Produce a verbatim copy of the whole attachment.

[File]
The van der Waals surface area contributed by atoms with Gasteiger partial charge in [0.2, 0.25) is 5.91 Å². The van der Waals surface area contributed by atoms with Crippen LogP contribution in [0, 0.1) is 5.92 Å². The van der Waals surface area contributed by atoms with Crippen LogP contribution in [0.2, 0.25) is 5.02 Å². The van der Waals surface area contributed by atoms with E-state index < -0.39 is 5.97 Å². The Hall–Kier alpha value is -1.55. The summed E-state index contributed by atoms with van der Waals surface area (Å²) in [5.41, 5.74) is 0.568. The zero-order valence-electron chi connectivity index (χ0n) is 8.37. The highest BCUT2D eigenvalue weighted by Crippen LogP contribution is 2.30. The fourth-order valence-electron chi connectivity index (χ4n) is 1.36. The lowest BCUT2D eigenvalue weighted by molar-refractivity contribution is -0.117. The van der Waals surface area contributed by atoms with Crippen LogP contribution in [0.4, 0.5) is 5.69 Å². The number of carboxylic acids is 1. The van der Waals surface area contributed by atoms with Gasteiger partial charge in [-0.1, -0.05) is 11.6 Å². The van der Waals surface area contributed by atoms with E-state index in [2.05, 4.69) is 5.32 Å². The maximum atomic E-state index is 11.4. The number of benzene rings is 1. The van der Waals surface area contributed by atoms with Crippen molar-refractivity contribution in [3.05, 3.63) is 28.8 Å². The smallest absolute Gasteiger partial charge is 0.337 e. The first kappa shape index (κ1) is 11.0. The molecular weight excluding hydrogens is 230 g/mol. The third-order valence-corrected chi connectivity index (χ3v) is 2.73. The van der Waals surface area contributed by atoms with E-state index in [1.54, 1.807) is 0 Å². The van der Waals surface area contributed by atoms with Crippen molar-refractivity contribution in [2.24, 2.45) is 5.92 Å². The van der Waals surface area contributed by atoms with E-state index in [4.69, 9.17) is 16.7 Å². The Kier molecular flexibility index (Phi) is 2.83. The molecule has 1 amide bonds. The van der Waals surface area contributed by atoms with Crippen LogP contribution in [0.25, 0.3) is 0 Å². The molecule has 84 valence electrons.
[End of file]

The van der Waals surface area contributed by atoms with Gasteiger partial charge in [0.2, 0.25) is 5.91 Å². The van der Waals surface area contributed by atoms with Crippen LogP contribution in [0, 0.1) is 5.92 Å². The van der Waals surface area contributed by atoms with Crippen LogP contribution in [0.2, 0.25) is 5.02 Å². The van der Waals surface area contributed by atoms with E-state index < -0.39 is 5.97 Å². The Hall–Kier alpha value is -1.55. The summed E-state index contributed by atoms with van der Waals surface area (Å²) in [5.41, 5.74) is 0.568. The zero-order valence-electron chi connectivity index (χ0n) is 8.37. The highest BCUT2D eigenvalue weighted by Crippen LogP contribution is 2.30. The fourth-order valence-electron chi connectivity index (χ4n) is 1.36. The lowest BCUT2D eigenvalue weighted by molar-refractivity contribution is -0.117. The van der Waals surface area contributed by atoms with Crippen LogP contribution in [0.4, 0.5) is 5.69 Å². The number of carboxylic acids is 1. The van der Waals surface area contributed by atoms with Gasteiger partial charge in [-0.1, -0.05) is 11.6 Å². The van der Waals surface area contributed by atoms with E-state index in [2.05, 4.69) is 5.32 Å². The maximum atomic E-state index is 11.4. The number of benzene rings is 1. The van der Waals surface area contributed by atoms with Crippen molar-refractivity contribution in [3.05, 3.63) is 28.8 Å². The smallest absolute Gasteiger partial charge is 0.337 e. The first kappa shape index (κ1) is 11.0. The molecular weight excluding hydrogens is 230 g/mol. The third-order valence-corrected chi connectivity index (χ3v) is 2.73. The van der Waals surface area contributed by atoms with E-state index in [1.54, 1.807) is 0 Å². The van der Waals surface area contributed by atoms with Crippen molar-refractivity contribution in [2.24, 2.45) is 5.92 Å². The van der Waals surface area contributed by atoms with E-state index in [4.69, 9.17) is 16.7 Å². The Kier molecular flexibility index (Phi) is 2.83. The molecule has 1 amide bonds. The van der Waals surface area contributed by atoms with Crippen LogP contribution in [0.25, 0.3) is 0 Å². The molecule has 84 valence electrons.